The BBC today reported that Sir Mark Moody-Stuart, former chairman of Shell Oil, says that the EU should mandate that all cars sold achieve at least a 35 mpg rating. While unfortunately it’s realization is a remote possibility, I think it’s fantastic to hear an industrialist propose something sustainable.
The two major adversaries to such a regulation are car companies and the public. This is true both in the EU and the US. Politicians don’t want to piss off the factory workers that build gas-guzzlers, nor the constituents that drive them. And let’s face it: as a Western culture we are addicted to big and fast. We want that spine-tingling pedaltothemedal zoom that you just can’t get in a Prius. And the movies never show Johnny getting Susie’s shirt off in the back of a Civic hybrid. It’s a giant van spewing the same amount of smoke outside that is *cough* “occurring naturally” inside.
Changing our attitudes about cars is tough. We’re romantically involved with the idea of limitless boundaries of speed, size, and distance. It’s hard to give those up in the name of a globally-conscious ideal that often just doesn’t have the same sex appeal. But starting to equate big=bad and efficient=sexy is the way to eventually make not only an mpg regulation a reality, but a culture centered on sustainability. Let that tingle your spine. With the public on their side, politicians would willingly tell the auto companies to step it up.
While breaking a cultural addiction sounds truly daunting (and near impossible) there are some easy ways to start changing both your mindset and those around you.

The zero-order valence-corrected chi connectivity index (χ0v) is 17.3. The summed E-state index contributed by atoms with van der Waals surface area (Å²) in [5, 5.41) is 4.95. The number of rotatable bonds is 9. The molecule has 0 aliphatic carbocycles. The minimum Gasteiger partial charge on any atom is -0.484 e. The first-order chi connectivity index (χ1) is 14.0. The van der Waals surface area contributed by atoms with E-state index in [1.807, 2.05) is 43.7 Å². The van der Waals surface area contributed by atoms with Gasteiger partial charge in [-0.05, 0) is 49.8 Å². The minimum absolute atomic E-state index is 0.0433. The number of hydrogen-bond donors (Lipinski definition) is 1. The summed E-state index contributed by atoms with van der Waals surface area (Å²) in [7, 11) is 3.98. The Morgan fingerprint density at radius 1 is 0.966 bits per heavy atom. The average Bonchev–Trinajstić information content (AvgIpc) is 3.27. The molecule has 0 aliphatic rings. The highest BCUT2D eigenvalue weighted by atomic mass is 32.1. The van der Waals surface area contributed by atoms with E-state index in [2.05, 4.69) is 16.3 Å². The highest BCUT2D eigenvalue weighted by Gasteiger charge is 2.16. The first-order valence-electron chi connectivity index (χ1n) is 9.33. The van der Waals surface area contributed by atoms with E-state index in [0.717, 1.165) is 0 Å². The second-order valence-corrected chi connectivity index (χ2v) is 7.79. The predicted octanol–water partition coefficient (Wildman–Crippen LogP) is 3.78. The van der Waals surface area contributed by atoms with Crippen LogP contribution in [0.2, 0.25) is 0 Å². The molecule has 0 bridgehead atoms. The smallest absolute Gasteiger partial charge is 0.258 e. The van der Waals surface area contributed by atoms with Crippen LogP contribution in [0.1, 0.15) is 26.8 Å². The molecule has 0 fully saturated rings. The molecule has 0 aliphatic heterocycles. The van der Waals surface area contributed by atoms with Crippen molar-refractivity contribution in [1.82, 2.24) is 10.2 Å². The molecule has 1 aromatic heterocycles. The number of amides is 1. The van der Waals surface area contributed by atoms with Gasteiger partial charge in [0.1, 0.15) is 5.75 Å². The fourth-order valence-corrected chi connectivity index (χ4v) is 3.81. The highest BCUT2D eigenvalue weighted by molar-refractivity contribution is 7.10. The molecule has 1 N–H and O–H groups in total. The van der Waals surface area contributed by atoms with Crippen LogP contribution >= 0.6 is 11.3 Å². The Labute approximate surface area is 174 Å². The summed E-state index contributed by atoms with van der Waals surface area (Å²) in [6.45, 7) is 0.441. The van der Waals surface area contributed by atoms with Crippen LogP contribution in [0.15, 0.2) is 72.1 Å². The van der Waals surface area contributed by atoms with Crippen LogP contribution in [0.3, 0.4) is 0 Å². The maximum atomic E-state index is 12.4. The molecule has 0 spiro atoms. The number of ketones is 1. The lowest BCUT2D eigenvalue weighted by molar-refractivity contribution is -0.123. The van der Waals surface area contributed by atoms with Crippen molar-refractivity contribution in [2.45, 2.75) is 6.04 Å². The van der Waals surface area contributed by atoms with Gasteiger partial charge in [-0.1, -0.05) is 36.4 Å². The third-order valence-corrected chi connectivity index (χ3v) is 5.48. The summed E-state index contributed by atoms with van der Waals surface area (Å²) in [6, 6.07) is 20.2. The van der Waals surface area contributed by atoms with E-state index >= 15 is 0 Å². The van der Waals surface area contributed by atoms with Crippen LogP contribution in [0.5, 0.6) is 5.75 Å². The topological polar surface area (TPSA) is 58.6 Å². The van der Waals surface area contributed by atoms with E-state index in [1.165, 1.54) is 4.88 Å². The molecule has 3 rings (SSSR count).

- Next time you see a hybrid or high-efficiency vehicle, (even if it’s old or small or puke yellow) compliment it. To the owner or to your friend; demonstrate that it’s a quality you appreciate in the world around you.
- Next time you see a jaw-dropping, souped up racer, keep your mouth closed. Even if it’s owner is begging for attention. There’s no need to be whiny or condescending and ask about the horrible gas mileage it gets, your silence will be enough to send the message.
- When deciding which car to take (often an issue in my group of friends) always suggest the one with the highest mpg. Feel free to disclose your reasoning if asked, but just saying “oh I like Rachel’s car..” will make Rachel feel good and cause your other friends to think of her car in a positive light. Mind you, if you’re always suggesting Rachel’s car it’s a good idea to help with the gas money. It shouldn’t be much.
I try to keep this mindset when I’m at home. My mother drives a Prius, my father a Yukon, and there’s about a 30 mpg difference between them. If I have to borrow a car, my first choice is always the Prius. When we make long trips to visit family I try to suggest it as well, although it doesn’t always work. But me nagging about the “behemoth” is just going to make Dad tune me out.
The basic idea is to praise the sustainable while keeping mum about the less-so. Keeping a positive tone will do more than constantly worrying others about pollution. And while I would never encourage a girl to go to second base just because it’s a hybrid, maybe a second date is an option? After all, with the savings in gas money he can buy you dessert.
How do you support high-efficiency vehicles?